BI’s Article search uses Boolean search capabilities. If you are not familiar with these principles, here are some quick tips.

To search specifically for more than one word, put the search term in quotation marks. For example, “workers compensation”. This will limit your search to that combination of words.

To search for a combination of terms, use quotations and the & symbol. For example, “hurricane” & “loss”.

Login Register Subscribe



SYDNEY, Australia -- Companies that want to prosper must succeed in an area that has proven difficult for them: controlling environmental liabilities, an environmentalist says.

The corporate sector needs to see environmental liabilities as opportunities to make money and win public favor at the same time, said Ian Kiernan, executive chairman of Sydney-based Clean Up Australia, an organization dedicated to improving the environment.

Mr. Kiernan launched a clean-up program in 1989 for Sydney because he was "horrified" at pollution on Sydney's beaches and in the water. When the operation became an annual event in Australia, he spearheaded Clean Up the World in 1993. The last world clean-up day had 40 million volunteers, he said.

Mr. Kiernan told the 21st national conference of the Assn. of Risk & Insurance Managers of Australasia, held last month in Sydney, Australia, that "sensible, practical environmentalism will affect the balance sheet." Risk managers must make the environment their No. 1 issue, because "without it, no other issues are relevant," he said.

Mr. Kiernan said examples of "sound environmentalism" in the corporate sector include Sydney's parks and gardens, which are involved in a $7 million Australian ($4.6 million) project to use runoff water and treated effluent to water the gardens.

The Homebush Bay site for the main stadium and facilities for the 2000 Olympic Games is another example, he said. "Homebush Bay has the largest collection of dioxins in the world," he said. "We're now cleaning the site. As industrial land it was an unknown liability, but using technology available now, we can increase its value as real estate" after the Games.

Australian businessman Dick Pratt, owner of Pratt Industries Ltd., a Melbourne, Australia-based paper and plastics producer, is another example. Mr. Pratt is buying waste paper for $15 a ton and converting it to a product with recycled content that was sold for $1,500 a ton, Mr. Kiernan said. Mr. Pratt is now investing $20 million Australian ($13.2 million) in a project to recycle plastics.

"Being green isn't easy, but it's not hard, either," he said.

Stephen Wilder, president of the New York-based Risk & Insurance Management Society Inc. and vp-risk management for The Walt Disney Corp. in Burbank, Calif., said corporations are becoming more environmentally sound.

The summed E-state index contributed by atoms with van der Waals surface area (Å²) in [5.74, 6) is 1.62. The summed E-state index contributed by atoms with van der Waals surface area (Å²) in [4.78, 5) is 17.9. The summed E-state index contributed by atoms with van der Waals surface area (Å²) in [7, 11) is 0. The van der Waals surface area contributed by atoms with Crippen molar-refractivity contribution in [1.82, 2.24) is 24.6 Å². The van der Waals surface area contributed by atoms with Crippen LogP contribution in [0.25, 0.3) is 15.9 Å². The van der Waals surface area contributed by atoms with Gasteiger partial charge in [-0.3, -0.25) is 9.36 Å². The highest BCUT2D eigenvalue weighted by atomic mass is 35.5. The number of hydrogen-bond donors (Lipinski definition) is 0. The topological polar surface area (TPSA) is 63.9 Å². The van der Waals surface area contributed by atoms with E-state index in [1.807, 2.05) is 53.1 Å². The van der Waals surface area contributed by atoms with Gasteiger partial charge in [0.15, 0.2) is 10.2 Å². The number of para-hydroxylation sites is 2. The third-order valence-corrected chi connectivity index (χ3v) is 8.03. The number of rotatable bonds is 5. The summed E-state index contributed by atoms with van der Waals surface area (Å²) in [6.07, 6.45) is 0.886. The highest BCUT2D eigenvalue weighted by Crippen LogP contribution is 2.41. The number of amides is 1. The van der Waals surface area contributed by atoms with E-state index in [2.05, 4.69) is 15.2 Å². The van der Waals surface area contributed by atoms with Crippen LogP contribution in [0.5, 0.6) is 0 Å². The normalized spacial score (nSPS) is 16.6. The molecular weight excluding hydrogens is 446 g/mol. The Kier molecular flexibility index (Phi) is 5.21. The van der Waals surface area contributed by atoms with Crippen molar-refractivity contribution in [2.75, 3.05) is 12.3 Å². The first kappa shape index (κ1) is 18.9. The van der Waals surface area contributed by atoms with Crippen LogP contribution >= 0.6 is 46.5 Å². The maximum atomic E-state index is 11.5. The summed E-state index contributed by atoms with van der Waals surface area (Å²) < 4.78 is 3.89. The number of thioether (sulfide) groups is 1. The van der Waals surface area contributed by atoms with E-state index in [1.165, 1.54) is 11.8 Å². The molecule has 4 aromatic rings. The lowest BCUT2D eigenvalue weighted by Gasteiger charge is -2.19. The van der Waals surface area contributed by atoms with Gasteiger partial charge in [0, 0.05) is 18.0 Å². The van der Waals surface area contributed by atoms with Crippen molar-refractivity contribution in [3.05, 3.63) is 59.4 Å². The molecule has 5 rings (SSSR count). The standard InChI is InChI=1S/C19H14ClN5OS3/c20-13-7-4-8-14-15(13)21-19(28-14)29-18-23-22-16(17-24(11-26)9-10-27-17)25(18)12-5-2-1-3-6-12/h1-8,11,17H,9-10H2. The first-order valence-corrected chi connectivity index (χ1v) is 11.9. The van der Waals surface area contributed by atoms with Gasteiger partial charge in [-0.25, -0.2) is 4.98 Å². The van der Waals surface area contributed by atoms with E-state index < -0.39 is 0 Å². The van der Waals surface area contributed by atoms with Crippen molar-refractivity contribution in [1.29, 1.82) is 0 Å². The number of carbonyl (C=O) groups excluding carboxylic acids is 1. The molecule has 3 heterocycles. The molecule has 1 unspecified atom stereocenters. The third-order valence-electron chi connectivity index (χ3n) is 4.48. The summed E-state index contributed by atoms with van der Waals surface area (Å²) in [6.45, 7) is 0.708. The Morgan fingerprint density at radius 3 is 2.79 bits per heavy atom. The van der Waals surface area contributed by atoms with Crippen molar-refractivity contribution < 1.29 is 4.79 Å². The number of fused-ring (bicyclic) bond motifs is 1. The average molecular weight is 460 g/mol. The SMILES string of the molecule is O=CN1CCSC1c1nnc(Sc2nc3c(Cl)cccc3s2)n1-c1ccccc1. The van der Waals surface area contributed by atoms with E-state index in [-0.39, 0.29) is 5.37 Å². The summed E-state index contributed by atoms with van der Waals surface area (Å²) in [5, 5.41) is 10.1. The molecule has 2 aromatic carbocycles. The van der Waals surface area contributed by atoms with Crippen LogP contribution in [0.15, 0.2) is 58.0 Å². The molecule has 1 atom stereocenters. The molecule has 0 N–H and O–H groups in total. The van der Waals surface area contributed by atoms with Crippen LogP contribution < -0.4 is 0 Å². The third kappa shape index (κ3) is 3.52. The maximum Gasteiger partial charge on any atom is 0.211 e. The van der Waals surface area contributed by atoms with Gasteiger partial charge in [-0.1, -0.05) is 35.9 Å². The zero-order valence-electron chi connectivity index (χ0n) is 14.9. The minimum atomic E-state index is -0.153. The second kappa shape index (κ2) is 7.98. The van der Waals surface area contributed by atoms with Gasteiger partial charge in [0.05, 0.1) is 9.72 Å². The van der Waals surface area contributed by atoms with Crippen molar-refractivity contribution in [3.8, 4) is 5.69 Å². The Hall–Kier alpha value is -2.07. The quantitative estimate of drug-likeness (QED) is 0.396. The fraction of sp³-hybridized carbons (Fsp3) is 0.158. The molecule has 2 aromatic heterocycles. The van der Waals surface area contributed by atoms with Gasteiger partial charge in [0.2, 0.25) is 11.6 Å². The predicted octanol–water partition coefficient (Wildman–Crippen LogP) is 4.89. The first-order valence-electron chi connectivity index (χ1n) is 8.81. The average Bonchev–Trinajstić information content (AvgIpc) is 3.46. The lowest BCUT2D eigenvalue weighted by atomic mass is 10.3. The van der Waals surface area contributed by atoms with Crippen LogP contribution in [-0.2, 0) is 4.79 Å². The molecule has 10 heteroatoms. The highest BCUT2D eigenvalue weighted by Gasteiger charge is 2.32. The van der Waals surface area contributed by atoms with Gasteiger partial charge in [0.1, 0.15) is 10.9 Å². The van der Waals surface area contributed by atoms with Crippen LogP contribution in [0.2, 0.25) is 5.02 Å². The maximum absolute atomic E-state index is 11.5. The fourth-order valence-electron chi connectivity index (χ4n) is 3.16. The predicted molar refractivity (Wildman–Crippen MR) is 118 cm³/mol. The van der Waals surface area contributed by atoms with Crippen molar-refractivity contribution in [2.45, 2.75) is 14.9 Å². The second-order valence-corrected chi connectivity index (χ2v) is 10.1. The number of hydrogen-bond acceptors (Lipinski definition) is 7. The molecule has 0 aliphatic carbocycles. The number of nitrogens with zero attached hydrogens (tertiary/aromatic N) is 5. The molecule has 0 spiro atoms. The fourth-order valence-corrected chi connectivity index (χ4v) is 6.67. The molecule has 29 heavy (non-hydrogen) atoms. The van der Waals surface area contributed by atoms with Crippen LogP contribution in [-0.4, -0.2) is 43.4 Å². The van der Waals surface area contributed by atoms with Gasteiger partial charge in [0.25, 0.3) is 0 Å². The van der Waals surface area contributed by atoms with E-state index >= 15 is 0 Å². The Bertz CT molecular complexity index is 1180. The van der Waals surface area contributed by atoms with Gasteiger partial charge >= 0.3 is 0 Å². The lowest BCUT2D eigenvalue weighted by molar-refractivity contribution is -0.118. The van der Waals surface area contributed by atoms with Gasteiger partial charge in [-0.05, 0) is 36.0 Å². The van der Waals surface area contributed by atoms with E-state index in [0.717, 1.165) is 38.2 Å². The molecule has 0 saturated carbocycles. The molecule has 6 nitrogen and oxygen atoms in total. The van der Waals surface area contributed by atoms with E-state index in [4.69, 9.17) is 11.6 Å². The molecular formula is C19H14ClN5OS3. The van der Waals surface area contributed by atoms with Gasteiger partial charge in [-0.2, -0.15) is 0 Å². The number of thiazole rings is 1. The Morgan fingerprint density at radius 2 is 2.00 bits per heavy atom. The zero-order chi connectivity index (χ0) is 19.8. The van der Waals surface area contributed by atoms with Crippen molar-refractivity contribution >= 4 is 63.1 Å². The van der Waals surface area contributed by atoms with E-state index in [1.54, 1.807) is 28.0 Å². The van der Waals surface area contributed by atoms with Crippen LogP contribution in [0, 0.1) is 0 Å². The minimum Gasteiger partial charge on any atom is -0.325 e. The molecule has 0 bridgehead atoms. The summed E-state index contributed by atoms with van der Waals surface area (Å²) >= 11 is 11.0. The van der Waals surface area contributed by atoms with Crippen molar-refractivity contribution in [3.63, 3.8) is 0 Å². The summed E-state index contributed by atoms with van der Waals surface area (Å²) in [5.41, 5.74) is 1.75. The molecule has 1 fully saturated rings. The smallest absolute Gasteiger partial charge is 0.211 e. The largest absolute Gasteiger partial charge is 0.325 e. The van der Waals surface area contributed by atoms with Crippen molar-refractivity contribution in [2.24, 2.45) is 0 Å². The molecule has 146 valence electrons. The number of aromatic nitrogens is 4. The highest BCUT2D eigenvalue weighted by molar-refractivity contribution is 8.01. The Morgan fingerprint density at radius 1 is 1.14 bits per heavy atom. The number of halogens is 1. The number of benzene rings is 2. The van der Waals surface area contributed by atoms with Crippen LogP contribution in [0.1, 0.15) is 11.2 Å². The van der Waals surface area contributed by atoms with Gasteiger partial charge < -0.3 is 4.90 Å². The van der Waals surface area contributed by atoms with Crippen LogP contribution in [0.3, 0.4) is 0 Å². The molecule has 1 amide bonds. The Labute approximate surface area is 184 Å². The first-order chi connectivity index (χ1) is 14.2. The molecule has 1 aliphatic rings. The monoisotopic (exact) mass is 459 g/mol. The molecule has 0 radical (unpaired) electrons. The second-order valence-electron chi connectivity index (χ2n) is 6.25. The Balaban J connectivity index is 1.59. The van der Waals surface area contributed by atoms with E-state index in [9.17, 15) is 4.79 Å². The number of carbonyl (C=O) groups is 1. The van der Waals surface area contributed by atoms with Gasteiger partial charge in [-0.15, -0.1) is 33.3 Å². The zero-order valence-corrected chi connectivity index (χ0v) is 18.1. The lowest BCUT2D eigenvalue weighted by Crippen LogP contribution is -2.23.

"Industry thinking is changing; we are seeing waste as a business opportunity," he told the conference.

"For a company to be world-class, it must have environmental strategies at its core," said Mr. Wilder.

He warned that corporations that fail to implement "environmentality" will not survive. "No one wants to harm the environment; and they don't want bad public relations."

Paul Gilding, former executive director of Greenpeace International, now managing director of Sydney-based Ecos Corp. Pty. Ltd., an environmental consulting firm, said corporations are more likely to improve their environmental performance for profit, not social responsibility.

Ros Kelly, a former Federal Environment Minister and now Sydney-based group executive, Asia and Australia, for the global environmental consultant Dames & Moore, told the conference that Australian companies are good at managing market, financial, technical and sovereign risks but "consistently fall down with environmental and social issues."

The "green movement is well-organized globally, and companies that think they can ignore it will not be successful," she said.

Risk managers must understand people's perceptions, because they often are unrelated to the actual damage but can be damaging to a company, Ms. Kelly said.

Public anger has to be taken into account along with the magnitude and probability of specific risks, she said.

Farmers, for example, do more environmental damage than the mining industry, but are perceived as being "more natural than industry," she said.

She told risk managers to "talk and listen. How many of you try to put yourselves in the public's position?"

Good environmental management is "simple lessons you learned in childhood," Ms. Kelly added.

"Tell the truth, ask first before you do it, clean up your own mess, share with the community, and say you're sorry."